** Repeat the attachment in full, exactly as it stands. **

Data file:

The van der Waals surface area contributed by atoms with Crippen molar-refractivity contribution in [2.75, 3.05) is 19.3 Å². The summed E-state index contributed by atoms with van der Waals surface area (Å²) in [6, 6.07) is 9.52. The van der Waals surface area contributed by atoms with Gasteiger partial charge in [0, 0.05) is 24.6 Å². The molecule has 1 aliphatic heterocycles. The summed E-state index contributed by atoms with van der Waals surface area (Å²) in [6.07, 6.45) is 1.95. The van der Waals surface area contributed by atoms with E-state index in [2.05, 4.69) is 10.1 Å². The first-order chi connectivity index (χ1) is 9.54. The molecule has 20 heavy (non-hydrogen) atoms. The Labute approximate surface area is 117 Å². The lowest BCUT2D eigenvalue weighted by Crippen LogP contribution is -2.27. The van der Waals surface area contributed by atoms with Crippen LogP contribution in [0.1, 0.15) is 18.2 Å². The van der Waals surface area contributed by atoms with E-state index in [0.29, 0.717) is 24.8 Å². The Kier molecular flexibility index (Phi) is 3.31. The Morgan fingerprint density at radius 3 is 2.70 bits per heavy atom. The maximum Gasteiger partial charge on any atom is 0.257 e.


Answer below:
The van der Waals surface area contributed by atoms with Crippen molar-refractivity contribution in [2.75, 3.05) is 19.3 Å². The summed E-state index contributed by atoms with van der Waals surface area (Å²) in [6, 6.07) is 9.52. The van der Waals surface area contributed by atoms with Gasteiger partial charge in [0, 0.05) is 24.6 Å². The molecule has 1 aliphatic heterocycles. The summed E-state index contributed by atoms with van der Waals surface area (Å²) in [6.07, 6.45) is 1.95. The van der Waals surface area contributed by atoms with E-state index in [2.05, 4.69) is 10.1 Å². The first-order chi connectivity index (χ1) is 9.54. The molecule has 20 heavy (non-hydrogen) atoms. The Labute approximate surface area is 117 Å². The lowest BCUT2D eigenvalue weighted by Crippen LogP contribution is -2.27. The van der Waals surface area contributed by atoms with Crippen LogP contribution in [0.1, 0.15) is 18.2 Å². The van der Waals surface area contributed by atoms with E-state index in [0.29, 0.717) is 24.8 Å². The Kier molecular flexibility index (Phi) is 3.31. The Morgan fingerprint density at radius 3 is 2.70 bits per heavy atom. The maximum Gasteiger partial charge on any atom is 0.257 e.